When Intercontinental Exchange (ICE), the owner of the New York Stock Exchange (NYSE), announced that it was launching a bitcoin market, the move was met with enthusiasm by many within the cryptocurrency industry as a vindication of the legitimacy of the asset class. However, others,…
When Intercontinental Exchange (ICE), the owner of the New York Stock Exchange (NYSE), announced that it was launching a bitcoin market, the move was met with enthusiasm by many within the cryptocurrency industry as a vindication of the legitimacy of the asset class. However, others, including some Wall Street veterans, warned that the “financialization” of bitcoin could introduce elements of the fractional reserve banking system into the cryptocurrency market.
Now, the head of Bakkt — ICE’s bitcoin market — is seeking to assuage some of those concerns. Writing in a blog post, Bakkt CEO Kelly Loeffler said that one of the platform’s key missions is to promote “efficient price discovery,” which means that the firm does not intend to allow clients to trade on margin or otherwise put a “paper claim on a real asset.”
“A critical element to price discovery is physical delivery. Specifically, with our solution, the buying and selling of Bitcoin is fully collateralized or pre-funded. As such, our new daily Bitcoin contract will not be traded on margin, use leverage, or serve to create a paper claim on a real asset. This supports market integrity and differentiates our effort from existing futures and crypto exchanges which allow for margin, leverage and cash settlement. Coupled with a secure, regulated warehouse solution, you can begin to see how this market infrastructure can help more institutions and consumers participate in the asset class.”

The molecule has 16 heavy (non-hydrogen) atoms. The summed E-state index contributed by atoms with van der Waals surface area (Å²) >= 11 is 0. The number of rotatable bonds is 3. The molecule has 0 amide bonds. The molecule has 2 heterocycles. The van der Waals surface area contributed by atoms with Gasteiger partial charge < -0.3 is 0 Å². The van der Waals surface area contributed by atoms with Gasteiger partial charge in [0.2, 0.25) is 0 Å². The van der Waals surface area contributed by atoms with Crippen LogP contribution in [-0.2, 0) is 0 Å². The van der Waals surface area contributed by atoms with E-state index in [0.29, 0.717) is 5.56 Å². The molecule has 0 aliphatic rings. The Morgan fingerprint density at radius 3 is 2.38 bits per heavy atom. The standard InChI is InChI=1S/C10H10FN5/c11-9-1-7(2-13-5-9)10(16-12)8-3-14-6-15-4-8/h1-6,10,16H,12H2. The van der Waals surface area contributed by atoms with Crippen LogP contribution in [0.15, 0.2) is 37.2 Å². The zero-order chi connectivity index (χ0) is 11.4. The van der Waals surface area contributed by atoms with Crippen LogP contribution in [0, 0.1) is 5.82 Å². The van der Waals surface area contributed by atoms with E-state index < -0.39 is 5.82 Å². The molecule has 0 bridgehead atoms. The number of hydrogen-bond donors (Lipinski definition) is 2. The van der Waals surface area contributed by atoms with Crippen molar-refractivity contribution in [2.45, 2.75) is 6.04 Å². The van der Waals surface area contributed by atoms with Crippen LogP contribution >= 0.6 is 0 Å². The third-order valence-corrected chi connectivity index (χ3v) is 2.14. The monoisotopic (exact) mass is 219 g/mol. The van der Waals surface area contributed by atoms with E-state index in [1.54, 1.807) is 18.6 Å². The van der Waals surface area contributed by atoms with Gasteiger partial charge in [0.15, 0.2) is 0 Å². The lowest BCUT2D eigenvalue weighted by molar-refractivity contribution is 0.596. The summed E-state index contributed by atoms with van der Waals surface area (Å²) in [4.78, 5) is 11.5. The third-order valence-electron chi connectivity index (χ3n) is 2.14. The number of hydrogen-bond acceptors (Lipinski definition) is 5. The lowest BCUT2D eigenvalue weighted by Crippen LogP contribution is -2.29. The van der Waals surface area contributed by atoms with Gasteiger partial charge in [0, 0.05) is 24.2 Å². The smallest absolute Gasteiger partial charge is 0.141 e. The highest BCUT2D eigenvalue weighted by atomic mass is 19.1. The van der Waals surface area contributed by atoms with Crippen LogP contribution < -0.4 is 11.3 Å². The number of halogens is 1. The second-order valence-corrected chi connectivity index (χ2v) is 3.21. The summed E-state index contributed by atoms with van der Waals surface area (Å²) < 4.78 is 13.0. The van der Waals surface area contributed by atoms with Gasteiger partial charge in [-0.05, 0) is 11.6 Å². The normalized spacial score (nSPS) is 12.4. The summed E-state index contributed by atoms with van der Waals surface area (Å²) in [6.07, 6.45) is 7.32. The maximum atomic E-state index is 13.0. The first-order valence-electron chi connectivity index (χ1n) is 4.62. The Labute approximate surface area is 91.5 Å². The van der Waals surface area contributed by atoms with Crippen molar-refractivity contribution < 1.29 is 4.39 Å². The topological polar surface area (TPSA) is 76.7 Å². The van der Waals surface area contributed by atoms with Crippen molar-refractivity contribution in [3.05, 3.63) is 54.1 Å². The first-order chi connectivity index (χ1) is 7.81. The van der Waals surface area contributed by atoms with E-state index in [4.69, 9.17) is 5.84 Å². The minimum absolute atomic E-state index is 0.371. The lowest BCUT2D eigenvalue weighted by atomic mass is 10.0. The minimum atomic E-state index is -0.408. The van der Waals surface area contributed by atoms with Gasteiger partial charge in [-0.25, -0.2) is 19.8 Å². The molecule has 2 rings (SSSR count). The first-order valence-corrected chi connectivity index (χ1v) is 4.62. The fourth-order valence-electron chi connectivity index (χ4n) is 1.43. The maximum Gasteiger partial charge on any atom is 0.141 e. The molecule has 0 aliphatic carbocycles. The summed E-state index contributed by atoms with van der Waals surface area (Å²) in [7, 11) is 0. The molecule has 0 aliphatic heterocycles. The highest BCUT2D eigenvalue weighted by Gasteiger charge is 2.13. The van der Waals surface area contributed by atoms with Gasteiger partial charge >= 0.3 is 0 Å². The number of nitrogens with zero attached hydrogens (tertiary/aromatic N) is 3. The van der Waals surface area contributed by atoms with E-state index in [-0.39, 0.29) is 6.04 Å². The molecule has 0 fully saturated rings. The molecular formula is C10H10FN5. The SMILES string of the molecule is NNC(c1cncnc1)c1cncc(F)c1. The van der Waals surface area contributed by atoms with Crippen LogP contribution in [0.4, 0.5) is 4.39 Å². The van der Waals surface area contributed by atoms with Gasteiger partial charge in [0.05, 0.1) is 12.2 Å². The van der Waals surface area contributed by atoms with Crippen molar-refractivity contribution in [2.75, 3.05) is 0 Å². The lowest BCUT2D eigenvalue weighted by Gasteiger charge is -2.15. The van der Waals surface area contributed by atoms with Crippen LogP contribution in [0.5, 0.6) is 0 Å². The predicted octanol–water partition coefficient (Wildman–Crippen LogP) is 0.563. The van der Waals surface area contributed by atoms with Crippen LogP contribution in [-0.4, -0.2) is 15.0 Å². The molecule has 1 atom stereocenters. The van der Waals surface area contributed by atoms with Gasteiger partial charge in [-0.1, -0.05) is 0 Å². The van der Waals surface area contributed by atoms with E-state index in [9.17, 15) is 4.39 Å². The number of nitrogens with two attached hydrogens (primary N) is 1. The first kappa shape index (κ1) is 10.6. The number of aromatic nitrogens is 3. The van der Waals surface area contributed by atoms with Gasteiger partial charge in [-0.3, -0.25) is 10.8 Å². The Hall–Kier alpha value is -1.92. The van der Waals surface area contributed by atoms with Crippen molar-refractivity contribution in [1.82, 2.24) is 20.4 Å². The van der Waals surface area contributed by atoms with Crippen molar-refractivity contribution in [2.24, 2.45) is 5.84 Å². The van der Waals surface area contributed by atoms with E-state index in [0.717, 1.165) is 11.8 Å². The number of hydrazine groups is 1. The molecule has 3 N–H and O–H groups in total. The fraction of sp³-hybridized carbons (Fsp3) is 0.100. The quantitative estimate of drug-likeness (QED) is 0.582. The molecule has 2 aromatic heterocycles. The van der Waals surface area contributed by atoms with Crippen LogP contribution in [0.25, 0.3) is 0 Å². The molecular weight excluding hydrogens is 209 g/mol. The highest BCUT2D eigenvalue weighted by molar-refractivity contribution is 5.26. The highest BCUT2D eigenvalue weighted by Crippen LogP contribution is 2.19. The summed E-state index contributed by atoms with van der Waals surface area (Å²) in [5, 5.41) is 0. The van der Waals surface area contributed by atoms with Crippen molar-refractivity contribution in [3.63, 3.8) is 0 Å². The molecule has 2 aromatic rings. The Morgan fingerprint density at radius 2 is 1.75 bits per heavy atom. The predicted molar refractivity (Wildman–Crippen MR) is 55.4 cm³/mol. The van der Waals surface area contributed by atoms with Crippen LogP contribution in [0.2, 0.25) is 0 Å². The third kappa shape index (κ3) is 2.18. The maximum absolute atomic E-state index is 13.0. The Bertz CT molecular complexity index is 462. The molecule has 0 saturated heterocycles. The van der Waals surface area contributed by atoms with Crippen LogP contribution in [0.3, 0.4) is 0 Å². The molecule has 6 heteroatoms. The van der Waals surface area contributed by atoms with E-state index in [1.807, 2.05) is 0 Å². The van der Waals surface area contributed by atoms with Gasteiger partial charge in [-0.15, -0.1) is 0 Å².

That bitcoin contract, as CCN reported, will be a one-day futures contract that is settled in BTC rather than cash. The reason it is structured as a one-day futures contract rather than a conventional BTC/USD trading pair is that futures contracts are regulated by the Commodity Futures Trading Commission (CFTC) rather than the Securities and Exchange Commission (SEC). Per CFTC guidelines, Bakkt must provide a “warehouse” where the physical assets undergirding the products are stored.
Caitlin Long, who spent more than two decades on Wall Street and co-founded the Wyoming Blockchain Coalition, said that she was partially-pleased by Loeffler’s post, which answered some questions that she and others had been asking about ICE’s handling of bitcoin, specifically about explicit leverage and margin trading.
However, she noted that the post was silent on what she calls “hidden leverage,” through which institutions commingle and rehypothecate different types of collateral (bitcoins, physical USD, securities, etc.), which involves substituting them for one another on their balance sheet as well as allow multiple parties to declare ownership of the same asset on their financial statements.
These practices, Long says, are standard on Wall Street and could serve to taint bitcoin’s fixed currency supply with elements of the wider financial system, which relies on fractional-reserve banking.
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Last modified: January 24, 2020 11:02 PM UTC